Thanks to Joris for sending in this review from the Amsterdam Film Festival
There’s nothing more liberating than watching a revenge movie. I just love the way these movies work. The story is simple, yet very engaging most of the times. Somebody gets treated inhumanely or gets pushed over the edge and starts taking right into their own hands by exacting cold blooded revenge on who ever has put them in these dire situations. THE MACHINE GIRL, by japanese director Noboru Iguchi, is no exception.
Ami and her younger brother Yu have no parents. They commited suicide from shame after falsely being accused of murder. Living alone now, Ami and Yu have sworn to never lose another loved one ever again so they never resort to violence and try to solve all their problems in a peacefull way, like their parents allways told them. Sho is the son of a Yakuza-clan leader
and the leader of a gang of bullies who constantly terrorize poor Yu and his friend Takeshi. After Yu and Takeshi are murdered by the bullies Ami tries to investigate but gets attacked by the gang members’ parents who turn out to be even more sadistic than their offspring. Ami freaks out completely and swears to kill all of Yu’s enemies. This wont be easy because these Yakuza are members of the Hattori Hanzo ninja dynasty. Ami even loses one of her arms when she tries to attack the Yakuza home base. Barely alive she is taken in by Takeshi’s parents who happen to be mechanics. They fix her up with the perfect tool for pissed off, one armed school girls: an eight barreled machine gun prosthetic.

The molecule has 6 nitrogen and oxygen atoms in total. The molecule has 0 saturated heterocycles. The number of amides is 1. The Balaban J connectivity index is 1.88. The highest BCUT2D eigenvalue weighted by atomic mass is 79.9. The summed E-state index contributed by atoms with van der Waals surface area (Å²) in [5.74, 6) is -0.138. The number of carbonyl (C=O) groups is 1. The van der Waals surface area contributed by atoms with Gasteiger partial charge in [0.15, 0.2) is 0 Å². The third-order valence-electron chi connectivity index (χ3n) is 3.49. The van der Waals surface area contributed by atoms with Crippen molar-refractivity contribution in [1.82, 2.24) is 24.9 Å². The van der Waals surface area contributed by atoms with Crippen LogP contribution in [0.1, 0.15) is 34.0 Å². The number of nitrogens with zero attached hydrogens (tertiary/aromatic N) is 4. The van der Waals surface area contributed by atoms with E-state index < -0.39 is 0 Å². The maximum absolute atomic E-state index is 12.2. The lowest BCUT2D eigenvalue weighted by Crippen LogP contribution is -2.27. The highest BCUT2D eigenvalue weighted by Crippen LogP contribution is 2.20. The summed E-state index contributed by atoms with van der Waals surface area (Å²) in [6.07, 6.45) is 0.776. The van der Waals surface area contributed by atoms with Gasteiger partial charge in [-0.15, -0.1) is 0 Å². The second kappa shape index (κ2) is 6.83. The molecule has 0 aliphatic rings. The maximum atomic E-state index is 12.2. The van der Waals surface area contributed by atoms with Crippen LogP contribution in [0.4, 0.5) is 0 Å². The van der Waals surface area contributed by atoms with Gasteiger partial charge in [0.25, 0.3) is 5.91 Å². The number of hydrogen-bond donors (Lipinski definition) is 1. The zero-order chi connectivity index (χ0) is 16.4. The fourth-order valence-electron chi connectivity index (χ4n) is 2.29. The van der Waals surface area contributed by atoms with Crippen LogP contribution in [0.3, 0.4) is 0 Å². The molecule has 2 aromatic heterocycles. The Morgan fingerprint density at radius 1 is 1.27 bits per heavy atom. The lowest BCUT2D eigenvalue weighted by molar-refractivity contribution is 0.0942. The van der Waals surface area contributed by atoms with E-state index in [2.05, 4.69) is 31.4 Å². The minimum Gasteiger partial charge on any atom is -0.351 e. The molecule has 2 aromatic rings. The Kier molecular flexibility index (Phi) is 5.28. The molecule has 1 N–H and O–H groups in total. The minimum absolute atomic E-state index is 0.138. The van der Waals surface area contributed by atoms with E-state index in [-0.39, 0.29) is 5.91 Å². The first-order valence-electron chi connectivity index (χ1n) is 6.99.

When I first heard of this movie I couldn’t help but immediately think of other films that use the same kind of gimmick (a body part thats transformed into a weapon) – like TETSUO or PLANET TERROR. Now that I have actually seen MACHINE GIRL it’s easy to say that this one is way different from those afforementioned two. The story is as simple as it gets and is only used as an excuse to get down to some serious blood-shedding. Most of the characters are totally over the top and unbelievable but still fun to watch. What really helps is that THE MACHINE GIRL herself (portrayed by Asami who is a popstar in her native country) is enjoyable and she looks great in that Japanese school uniform as well.
After a very bloody and disgusting opening sequence, which is a great introduction for the carnage that awaits, it took a bit too long for our leading lady to actually lose her arm and get her machine gun in my opinion. But as soon as Ami gains her machine gun arm the movie turns into the gorefest everybody expects it to be. And though the effects work at display never looks authentic it suits the cartoonish style of this movie just fine. Fountains of blood everywhere, people getting cut in two, decapitations, drillbra mayhem… it’s all in there. The only problem here is that the trailer spoiled a bit too much of the gory set pieces we get here, so if you haven’t seen it yet, I advise you to avoid it and let the movie surprise you.
There are some other minor flaws like some bad acting and poor dialogues, but the movie easilly overcomes its own flaws by never taking itself too serious. And though terribly sadistic things happen in this movie everything is so over the top insane that it had me laughing out loud many times over these atrocities like the raping of a dead school girl. MACHINE GIRL isn’t a revenge flick like KILL BILL, which leaves plenty of room for character development, this one can easilly go without any character development… just tell the story and let the mayhem begin.
This really is a perfect midnight movie; it’s simple, fast paced, funny and gory as hell. Invite some friends over, get drunk (or whatever) and let THE MACHINE GIRL lead you into a world of exploitation and bloody madness. I never saw any of Noboru Iguchi’s previous works but this weird little movie certainly made me curious. His next feature film “Tokyo Gore Police” is rumoured to be even more insane than this one so that certainly is something to look forward to.